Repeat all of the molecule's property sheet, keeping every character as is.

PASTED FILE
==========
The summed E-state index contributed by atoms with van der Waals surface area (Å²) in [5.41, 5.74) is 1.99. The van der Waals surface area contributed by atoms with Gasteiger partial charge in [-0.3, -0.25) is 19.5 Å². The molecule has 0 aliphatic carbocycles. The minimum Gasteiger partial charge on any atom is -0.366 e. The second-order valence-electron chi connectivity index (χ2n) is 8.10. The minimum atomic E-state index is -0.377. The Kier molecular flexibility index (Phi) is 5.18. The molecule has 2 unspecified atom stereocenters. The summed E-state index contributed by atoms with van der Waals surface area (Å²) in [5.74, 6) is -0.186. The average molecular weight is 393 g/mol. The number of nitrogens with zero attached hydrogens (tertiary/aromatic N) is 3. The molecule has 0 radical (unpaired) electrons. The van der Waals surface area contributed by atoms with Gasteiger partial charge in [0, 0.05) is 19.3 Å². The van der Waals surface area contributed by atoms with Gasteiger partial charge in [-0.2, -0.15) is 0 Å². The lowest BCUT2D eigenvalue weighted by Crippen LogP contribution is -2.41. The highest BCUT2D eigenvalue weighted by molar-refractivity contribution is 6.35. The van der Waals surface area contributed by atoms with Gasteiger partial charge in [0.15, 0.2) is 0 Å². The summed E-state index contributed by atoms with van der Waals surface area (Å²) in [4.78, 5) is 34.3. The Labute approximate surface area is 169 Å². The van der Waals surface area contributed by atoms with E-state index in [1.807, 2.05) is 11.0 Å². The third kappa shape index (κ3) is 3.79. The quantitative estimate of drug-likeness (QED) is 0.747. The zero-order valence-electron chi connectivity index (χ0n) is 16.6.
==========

The summed E-state index contributed by atoms with van der Waals surface area (Å²) in [5.41, 5.74) is 1.99. The van der Waals surface area contributed by atoms with Gasteiger partial charge in [-0.3, -0.25) is 19.5 Å². The molecule has 0 aliphatic carbocycles. The minimum Gasteiger partial charge on any atom is -0.366 e. The second-order valence-electron chi connectivity index (χ2n) is 8.10. The minimum atomic E-state index is -0.377. The Kier molecular flexibility index (Phi) is 5.18. The molecule has 2 unspecified atom stereocenters. The summed E-state index contributed by atoms with van der Waals surface area (Å²) in [5.74, 6) is -0.186. The average molecular weight is 393 g/mol. The number of nitrogens with zero attached hydrogens (tertiary/aromatic N) is 3. The molecule has 0 radical (unpaired) electrons. The van der Waals surface area contributed by atoms with Gasteiger partial charge in [0, 0.05) is 19.3 Å². The van der Waals surface area contributed by atoms with Gasteiger partial charge in [-0.2, -0.15) is 0 Å². The lowest BCUT2D eigenvalue weighted by Crippen LogP contribution is -2.41. The highest BCUT2D eigenvalue weighted by molar-refractivity contribution is 6.35. The van der Waals surface area contributed by atoms with Gasteiger partial charge in [0.15, 0.2) is 0 Å². The summed E-state index contributed by atoms with van der Waals surface area (Å²) in [4.78, 5) is 34.3. The Labute approximate surface area is 169 Å². The van der Waals surface area contributed by atoms with E-state index in [1.807, 2.05) is 11.0 Å². The third kappa shape index (κ3) is 3.79. The quantitative estimate of drug-likeness (QED) is 0.747. The zero-order valence-electron chi connectivity index (χ0n) is 16.6.